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Reviewers: Tony Augarde [Editor], Don Mather, Sam Webster, Jonathan Woolf, Glyn Pursglove



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SONNY ROLLINS

Four Classic Albums

Avid AMSC 965

 

 

 


 

 
 
CD 1
1. Valse Hot
2. Kiss And Run
3. I Feel a Song Coming On
4. Count Your Blessings Instead Of Sheep
5. Pent-Up House
6. Decision
7. Bluesnote
8. How Are Things In Glocca Morra?
9. Plain Jane
10. Sonnysphere
11. Why Don't I
 
CD2
1. Wail March
2. Misterioso
3. Reflections
4. You Stepped Out Of A dream
5. Poor Butterfly
6. St. Thomas
7. You Don't Know What Love Is
8. Strode Rode
9. Moritat
10. Blue Seven
 
 
 
Sonny Rollins - Tenor sax
Clifford Brown - Trumpet (tracks I/1-5)
Richie Powell - Piano (tracks I/1-5)
George Morrow - Bass (tracks I/1-5)
Max Roach - Drums (tracks I/1-10, II/6-10)
Donald Byrd - Trumpet (tracks I/6-10)
Wynton Kelly - Piano (tracks I/6-10)
Gene Ramey - Bass (tracks I/6-10)
J. J. Johnson - Trombone (tracks I/11, II/1-5)
Horace Silver - Piano (tracks I/11, II/1, 4, 5)
Thelonious Monk - Piano (tracks II/2, 3)
Paul Chambers - Bass (tracks I/11, II/1-5)
Art Blakey - Drums (tracks I/11, II/1-5)
Tommy Flanagan - Piano (tracks II/6-10)
Doug Watkins - Bass (tracks II/6-10)
 
 
 

Another bargain reissue from the Avid label, containing four remastered LPs from the mid-fifties, transferred to a double CD for around £7. They illustrate how Sonny Rollins was a man with so much ability that he sometimes seemed uncertain which direction to take, as so many paths were open to him. For example, note the difference in styles between the first two tracks on the second CD: Wail March is supple and speedy, while Misterioso is gruff and pensive.

The first of the four albums is Sonny Rollins Plus Four from 1956, with the same line-up as the Max Roach/Clifford Brown Quintet of the time. Completed by pianist Richie Powell (Bud Powell's younger brother) and bassist George Morrow, this was a superb group. It demonstrated not only Sonny's brilliance as an exponent of the tenor saxophone but also as a composer with the lilting Valse Hot and the see-sawing Pent-Up House.

Rollins was also the composer of four of the five tracks on the next album - Sonny Rollins Vol. 1. Max Roach was again on drums but the rest of the group was trumpeter Donald Byrd, pianist Wynton Kelly and bassist Gene Ramey. This album illustrates another Rollins quirk: taking a popular song like How Are Things in Glocca Morra? and exploring its jazz capabilities. Here the tune is given exactly the right delicate ballad expression, with Rollins seemingly savouring the rich sound he makes.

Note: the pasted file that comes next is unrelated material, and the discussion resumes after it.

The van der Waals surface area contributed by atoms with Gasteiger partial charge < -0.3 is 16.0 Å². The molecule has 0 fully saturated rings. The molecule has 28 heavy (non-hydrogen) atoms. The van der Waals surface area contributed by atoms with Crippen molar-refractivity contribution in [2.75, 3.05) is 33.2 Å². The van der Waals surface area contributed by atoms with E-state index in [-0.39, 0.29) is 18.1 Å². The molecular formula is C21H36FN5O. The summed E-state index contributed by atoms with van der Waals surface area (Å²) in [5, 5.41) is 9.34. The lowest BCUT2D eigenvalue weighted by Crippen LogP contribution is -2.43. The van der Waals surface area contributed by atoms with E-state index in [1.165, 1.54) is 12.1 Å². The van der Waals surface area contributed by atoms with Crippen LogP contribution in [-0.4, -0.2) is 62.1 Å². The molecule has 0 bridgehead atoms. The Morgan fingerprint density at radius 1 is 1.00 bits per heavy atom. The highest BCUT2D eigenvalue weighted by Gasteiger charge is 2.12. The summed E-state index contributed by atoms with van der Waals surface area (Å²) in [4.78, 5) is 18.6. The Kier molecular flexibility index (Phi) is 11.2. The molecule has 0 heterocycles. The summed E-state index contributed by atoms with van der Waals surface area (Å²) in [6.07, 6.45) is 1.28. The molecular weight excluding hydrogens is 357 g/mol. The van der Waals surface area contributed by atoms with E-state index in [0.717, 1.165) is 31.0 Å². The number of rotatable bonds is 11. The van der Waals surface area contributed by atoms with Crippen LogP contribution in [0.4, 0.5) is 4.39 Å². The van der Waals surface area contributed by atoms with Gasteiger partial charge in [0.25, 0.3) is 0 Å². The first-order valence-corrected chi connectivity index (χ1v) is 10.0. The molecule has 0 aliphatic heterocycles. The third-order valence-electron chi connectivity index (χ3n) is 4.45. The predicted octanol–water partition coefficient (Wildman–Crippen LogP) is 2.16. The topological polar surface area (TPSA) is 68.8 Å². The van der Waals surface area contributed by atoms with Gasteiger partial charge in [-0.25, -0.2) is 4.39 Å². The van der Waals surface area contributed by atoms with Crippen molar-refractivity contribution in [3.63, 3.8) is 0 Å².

The third album - Sonny Rollins Vol. 2 - was recorded in 1957 with an intriguing choice of two contrasting pianists. Horace Silver plays for three of the five tracks but the other two feature Thelonious Monk leading the way through his own compositions, Misterioso and Reflections. The two pianists make their respective tracks entirely different from one another. Art Blakey's forceful drumming adds a lot to the attack of these tracks.

Going back to 1956, the final album - Saxophone Colossus - has always been regarded as one of Rollins' major achievements, and I can't argue with this assessment. Backed only by a rhythm section of Tommy Flanagan, Doug Watkins and Max Roach, Sonny had plenty of room to reveal his burgeoning talents. The album opened with the first-ever recording of St Thomas, the catchy calypso which became closely associated with Rollins. Its rhythmic cheerfulness contrasts with the following You Don't Know What Love Is, a brooding ballad.  Notes seem to pour out of Rollins in a continuous stream of imagination, which sometimes takes him into double tempo. Strode Rode reminds us of Sonny's bebop background. Moritat is another name for Mac the Knife, which Rollins and Flanagan take at a leisurely pace, and Max Roach plays a solo using some of his familiar drum patterns. The closing Blue Seven sounds like simplicity itself, with a double-bass pattern over which Rollins lays down an imaginative solo. This is the sort of artistry that seems simple but is in fact very complicated.

This compilation would be a bargain at twice its price - and it shows why Sonny Rollins was (and still is) one of the jazz masters.
 
Tony Augarde
 

 

 

 



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